Here are some of the worst construction-related bottlenecks in Sacramento
Sacramento’s central city is seeing one of its biggest building booms in years.
Roughly two dozen major projects are either underway or about to begin construction. More than 800 housing units are being built, along with hotels, tall office towers and enough commercial space to fill one third of Arden Fair mall.
Of course, all that work also means some disruption. Traffic lanes on some major downtown streets have been closed to make ways for cranes and construction crews.
Here’s a list of 10 big developments that are changing the Sacramento skyline:
Fort Sutter Hotel
At the corner of 28th Street and Capitol Avenue. Developed by Randy Paragary at the former site of Cafe Bernardo and Monkey Bar. The corner hotel will be six stories tall, have 100-plus rooms, a bar and a Cafe Bernardo restaurant. When finished in 2020, it will be a focal point of a burgeoning area, sharing the block with the new B Street Theatre, sitting across the street from the big Sutter Medical Center campus, and perched just a block from Sutter’s Fort.
Sitting at the corner of 21st and Q streets, this will be a four-story, 277-unit apartment complex with 9,000 square feet of retail and a courtyard. The developers are Sotiris Kolokotronis and DeBartolo Development. This complex is said to be the largest apartment project in the Central City. It spans an entire block, and is part of what the developer calls the new Midtown Quarter, where state workers can live and walk to work.
Rising from the corner of 15th and Q streets and overlooking Fremont Park, this is an eight-story mixed use building with 73 residential units, ground floor retail and commercial space. The project is led by D&S Development and Bay Miry. The building will have bike storage, a fitness room, a pet washing station and an outdoor barbecue lounge. The housing and retail will continue to spur development of the R Street Corridor.
An 11-story, 175-unit apartment complex at 19th and J streets aimed at younger downtown workers, where some small units may go for less than $1,000. Developer Nikky Mohanna said many residents will not own cars. Opening day is expected in a few months. Mayor Darrell Steinberg celebrated its groundbreaking, saying the project is a model for what Sacramento needs if it is going to attract a young workforce to live downtown.
C3 is the city’s project name for a major $300 million expansion of the downtown Convention Center, Community Center Theater and the Memorial Auditorium. Ongoing since last year, it will be finished by the end of next year. When done, the convention center will expand to include new exhibit space, meeting rooms, a large ballroom, a new kitchen, and expanded lobby. The theater’s upgrades include an expansion of its cramped lobby.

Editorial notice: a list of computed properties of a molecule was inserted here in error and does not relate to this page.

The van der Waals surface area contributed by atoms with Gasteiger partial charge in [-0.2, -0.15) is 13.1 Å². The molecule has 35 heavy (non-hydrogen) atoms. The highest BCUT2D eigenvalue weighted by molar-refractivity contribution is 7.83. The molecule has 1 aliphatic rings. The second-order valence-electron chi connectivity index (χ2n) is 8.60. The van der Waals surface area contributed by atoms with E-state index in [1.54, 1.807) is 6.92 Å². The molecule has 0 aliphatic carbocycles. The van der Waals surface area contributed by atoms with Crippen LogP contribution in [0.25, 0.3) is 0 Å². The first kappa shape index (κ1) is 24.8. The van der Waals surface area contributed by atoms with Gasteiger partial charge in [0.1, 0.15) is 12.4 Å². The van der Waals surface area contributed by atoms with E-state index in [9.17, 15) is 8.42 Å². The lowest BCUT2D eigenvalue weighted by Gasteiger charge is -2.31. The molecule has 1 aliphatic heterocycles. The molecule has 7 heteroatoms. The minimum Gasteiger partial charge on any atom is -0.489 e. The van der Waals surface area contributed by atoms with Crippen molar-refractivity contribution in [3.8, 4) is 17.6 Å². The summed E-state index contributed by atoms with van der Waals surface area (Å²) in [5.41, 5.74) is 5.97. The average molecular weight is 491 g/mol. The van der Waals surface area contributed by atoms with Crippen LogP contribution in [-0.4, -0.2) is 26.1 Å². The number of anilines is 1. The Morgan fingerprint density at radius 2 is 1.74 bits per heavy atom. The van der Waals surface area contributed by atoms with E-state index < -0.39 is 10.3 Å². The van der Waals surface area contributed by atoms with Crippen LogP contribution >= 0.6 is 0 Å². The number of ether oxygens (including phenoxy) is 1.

Health and Human Services Agency office
At 1215 O Street, the 11-story office building will house more than 1,100 health agency workers. Construction has blocked the street. The project is due for 2021 completion, and will include retail, a multi-vendor food court, employee gym and a pedestrian plaza.
Natural Resources Agency office
This will be a 21-story office building at Eighth and P streets that takes up an entire block and will house up to 3,450 workers in the Natural Resources Agency. It’ll have the largest state-run childcare facility and 6,000 square feet of retail. The project includes work on the historic Heilbron house, on site. Finish date is set for 2021. The building is planned to be net zero energy.
Q19 and 20PQR
Kolokotronis and his partner, The Grupe Co., are finishing a 68-unit apartment building at 19th and Q streets, across from the Truitt dog park, and 32 town homes a half block away. Those, combined with The Press and the nearby Ice Blocks project, are creating a new urban neighborhood out of a formerly industrial zone. The row of town homes, which back up onto railroads tracks, have nearly sold out, and not at budget prices. The first were priced at around $600,000. The latest is listed for $889,000.
Nearly finished, this four-block project surrounding 17th and R streets includes 142 urban loft-style apartments, retail, restaurants and offices, making it the first full-fledged infill community in Sacramento, designed as a one-stop live, work, play area. It’s sequestered between the midtown Safeway a block east and Regional Transit’s busy 16th Street light rail station a block west. It has a West Elm store, the stylish Beast + Bounty restaurant, and a Philz Coffee – fronted by a bocce court.
Hyatt Centric Hotel
At the corner of 7th and L streets. The former Marshall Hotel is being gutted and turned into a boutique Hyatt standing at 11 stories. It will have 172 rooms, with an upstairs bar and restaurant, and an elevated outdoor lounge. The new hotel will share the far east end of the long L Street block that holds Golden 1 Center. Opening is expected in 2020.
Editor’s note: An earlier version of this story incorrectly stated the expected opening date for the Fort Sutter Hotel. The planned opening date is April, 2020.